The fluted amphora with brim and two handles at the right of the coin is encircled by the Hebrew inscription, shnat shtayim, meaning “year two” (67/68 A.D.) of the Jewish revolt against Rome. Two of these coins were found at Aroer, along with a mass of stone rubble, strong evidence that the Romans devastated the military outpost of Aroer in about 68 A.D.

Found in the Negev of Israel, excavated between 1975 and 1981 by Avraham Biran.


“And David Sent Spoils … to the Elders in Aroer” (1 Samuel 30-26–28), Avraham Biran, BAR 9-02, Mar-Apr 1983.


Silver Half-Shekel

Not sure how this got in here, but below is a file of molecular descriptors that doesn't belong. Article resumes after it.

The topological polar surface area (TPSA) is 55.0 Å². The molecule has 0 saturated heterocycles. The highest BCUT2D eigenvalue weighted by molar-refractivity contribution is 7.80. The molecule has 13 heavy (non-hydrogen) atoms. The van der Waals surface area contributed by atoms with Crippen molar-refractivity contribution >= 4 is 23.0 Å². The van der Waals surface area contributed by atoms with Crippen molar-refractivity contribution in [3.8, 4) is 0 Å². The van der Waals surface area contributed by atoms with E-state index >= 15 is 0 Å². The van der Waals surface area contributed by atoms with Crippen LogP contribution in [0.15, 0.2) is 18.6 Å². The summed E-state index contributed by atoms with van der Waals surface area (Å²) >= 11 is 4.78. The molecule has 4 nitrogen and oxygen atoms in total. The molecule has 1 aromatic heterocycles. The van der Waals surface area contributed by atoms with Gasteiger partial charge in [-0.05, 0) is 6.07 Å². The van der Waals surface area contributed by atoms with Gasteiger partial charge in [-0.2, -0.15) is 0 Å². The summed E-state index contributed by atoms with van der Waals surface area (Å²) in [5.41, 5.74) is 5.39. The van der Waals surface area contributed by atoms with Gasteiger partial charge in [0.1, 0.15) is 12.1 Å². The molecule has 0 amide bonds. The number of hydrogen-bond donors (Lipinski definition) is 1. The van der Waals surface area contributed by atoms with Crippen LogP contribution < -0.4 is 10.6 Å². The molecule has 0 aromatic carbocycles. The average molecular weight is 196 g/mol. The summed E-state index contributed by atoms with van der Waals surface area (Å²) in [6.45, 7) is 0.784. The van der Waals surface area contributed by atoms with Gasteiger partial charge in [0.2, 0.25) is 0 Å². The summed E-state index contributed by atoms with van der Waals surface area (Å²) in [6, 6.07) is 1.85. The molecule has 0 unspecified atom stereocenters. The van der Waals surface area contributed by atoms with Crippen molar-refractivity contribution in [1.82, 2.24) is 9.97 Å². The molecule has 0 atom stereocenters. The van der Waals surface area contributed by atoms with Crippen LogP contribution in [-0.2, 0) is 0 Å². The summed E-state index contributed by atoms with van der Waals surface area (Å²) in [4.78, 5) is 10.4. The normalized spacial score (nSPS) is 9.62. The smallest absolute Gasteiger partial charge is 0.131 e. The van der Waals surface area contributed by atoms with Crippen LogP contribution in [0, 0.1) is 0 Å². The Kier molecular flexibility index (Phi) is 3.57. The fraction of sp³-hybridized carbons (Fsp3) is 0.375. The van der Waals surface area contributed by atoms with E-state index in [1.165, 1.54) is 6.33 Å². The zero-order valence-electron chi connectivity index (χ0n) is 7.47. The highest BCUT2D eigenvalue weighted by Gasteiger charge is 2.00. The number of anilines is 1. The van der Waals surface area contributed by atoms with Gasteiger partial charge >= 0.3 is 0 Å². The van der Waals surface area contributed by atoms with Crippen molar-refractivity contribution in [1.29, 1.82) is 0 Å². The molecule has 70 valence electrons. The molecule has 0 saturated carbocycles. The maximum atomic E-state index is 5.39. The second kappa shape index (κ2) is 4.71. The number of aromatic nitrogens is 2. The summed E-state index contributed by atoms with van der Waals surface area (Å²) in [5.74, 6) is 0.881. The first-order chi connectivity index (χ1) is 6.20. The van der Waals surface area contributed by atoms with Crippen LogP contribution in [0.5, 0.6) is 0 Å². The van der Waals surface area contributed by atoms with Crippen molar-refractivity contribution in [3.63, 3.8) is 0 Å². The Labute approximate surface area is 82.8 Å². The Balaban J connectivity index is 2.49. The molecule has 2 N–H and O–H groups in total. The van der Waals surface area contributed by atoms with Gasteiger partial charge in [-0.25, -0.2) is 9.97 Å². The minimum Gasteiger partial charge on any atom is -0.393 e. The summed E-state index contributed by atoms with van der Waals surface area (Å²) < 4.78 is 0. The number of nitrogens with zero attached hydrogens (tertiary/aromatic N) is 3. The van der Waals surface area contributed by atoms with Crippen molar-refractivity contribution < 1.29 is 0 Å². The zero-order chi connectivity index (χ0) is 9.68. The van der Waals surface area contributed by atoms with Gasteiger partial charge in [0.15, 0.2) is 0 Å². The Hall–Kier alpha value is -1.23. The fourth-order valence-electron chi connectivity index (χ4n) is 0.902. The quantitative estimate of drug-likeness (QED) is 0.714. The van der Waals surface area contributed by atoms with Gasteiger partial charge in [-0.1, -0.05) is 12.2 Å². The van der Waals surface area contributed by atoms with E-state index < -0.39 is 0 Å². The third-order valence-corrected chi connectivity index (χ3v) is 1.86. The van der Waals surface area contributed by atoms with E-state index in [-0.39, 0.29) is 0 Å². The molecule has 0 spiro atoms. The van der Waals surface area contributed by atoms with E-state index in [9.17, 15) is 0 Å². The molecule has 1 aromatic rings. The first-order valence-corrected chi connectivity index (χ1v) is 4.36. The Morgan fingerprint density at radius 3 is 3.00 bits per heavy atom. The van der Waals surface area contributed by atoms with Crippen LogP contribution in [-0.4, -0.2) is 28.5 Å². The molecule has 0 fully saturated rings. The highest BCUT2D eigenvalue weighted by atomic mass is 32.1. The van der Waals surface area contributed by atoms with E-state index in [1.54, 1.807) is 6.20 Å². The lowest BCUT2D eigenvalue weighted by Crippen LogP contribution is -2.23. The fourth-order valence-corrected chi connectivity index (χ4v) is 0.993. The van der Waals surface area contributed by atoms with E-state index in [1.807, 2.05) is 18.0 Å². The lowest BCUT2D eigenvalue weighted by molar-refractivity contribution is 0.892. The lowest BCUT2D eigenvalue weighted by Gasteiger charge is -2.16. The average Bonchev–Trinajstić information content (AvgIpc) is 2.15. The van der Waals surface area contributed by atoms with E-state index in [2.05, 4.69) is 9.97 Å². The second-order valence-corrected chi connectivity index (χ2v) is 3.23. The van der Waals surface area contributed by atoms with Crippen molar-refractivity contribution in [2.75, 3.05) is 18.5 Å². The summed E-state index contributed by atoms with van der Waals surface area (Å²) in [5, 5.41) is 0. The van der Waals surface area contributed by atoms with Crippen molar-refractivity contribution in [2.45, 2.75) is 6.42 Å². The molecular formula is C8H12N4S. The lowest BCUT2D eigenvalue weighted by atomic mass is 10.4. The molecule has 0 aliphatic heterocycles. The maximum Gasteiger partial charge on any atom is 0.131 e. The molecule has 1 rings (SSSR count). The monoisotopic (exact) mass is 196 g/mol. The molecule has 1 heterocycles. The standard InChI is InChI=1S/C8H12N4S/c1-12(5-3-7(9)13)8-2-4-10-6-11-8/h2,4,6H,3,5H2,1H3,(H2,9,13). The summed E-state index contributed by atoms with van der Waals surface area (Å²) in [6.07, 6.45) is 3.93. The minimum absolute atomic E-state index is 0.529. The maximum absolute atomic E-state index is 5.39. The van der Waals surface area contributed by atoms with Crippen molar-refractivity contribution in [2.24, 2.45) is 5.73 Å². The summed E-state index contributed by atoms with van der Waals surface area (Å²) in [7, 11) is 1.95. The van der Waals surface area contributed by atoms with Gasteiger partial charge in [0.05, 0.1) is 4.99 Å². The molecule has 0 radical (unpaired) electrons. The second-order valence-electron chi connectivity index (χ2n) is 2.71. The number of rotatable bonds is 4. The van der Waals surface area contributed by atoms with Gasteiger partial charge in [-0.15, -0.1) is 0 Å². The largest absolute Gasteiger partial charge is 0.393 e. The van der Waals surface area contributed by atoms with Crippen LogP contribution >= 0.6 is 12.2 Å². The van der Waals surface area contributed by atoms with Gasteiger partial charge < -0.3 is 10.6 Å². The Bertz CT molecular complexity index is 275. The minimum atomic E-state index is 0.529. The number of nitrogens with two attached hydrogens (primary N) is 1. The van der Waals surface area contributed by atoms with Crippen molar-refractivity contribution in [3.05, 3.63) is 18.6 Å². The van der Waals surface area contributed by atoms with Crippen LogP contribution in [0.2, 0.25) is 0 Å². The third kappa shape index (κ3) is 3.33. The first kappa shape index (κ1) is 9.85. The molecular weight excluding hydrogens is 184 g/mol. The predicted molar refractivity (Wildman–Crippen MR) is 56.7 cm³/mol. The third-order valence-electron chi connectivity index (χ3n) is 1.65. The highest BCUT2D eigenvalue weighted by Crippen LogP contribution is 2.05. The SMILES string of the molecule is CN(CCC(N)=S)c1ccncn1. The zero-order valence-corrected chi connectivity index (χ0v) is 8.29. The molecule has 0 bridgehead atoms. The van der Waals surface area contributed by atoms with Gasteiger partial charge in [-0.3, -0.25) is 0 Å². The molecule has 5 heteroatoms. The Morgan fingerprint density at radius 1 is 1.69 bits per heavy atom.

Silver half-shekel minted in Jerusalem during the First War Against Rome (66–70 A.D.) inscribed entirely in old-Hebrew. On the left is a chalice with pearled rim, above which are two letters, shin and bet, standing for sh(enat) b(et)—the second year of the war (67 A.D.). Encircling the chalice are the words “half a shekel”. On the opposite side of the coin is a stem with three pomegranates surrounded by the inscription, “Jerusalem the Holy.”

The Holy Land in Coins, Yaakov Meshorer, BAR Mar 1978.


See also-

The First Revolt (66-73 CE)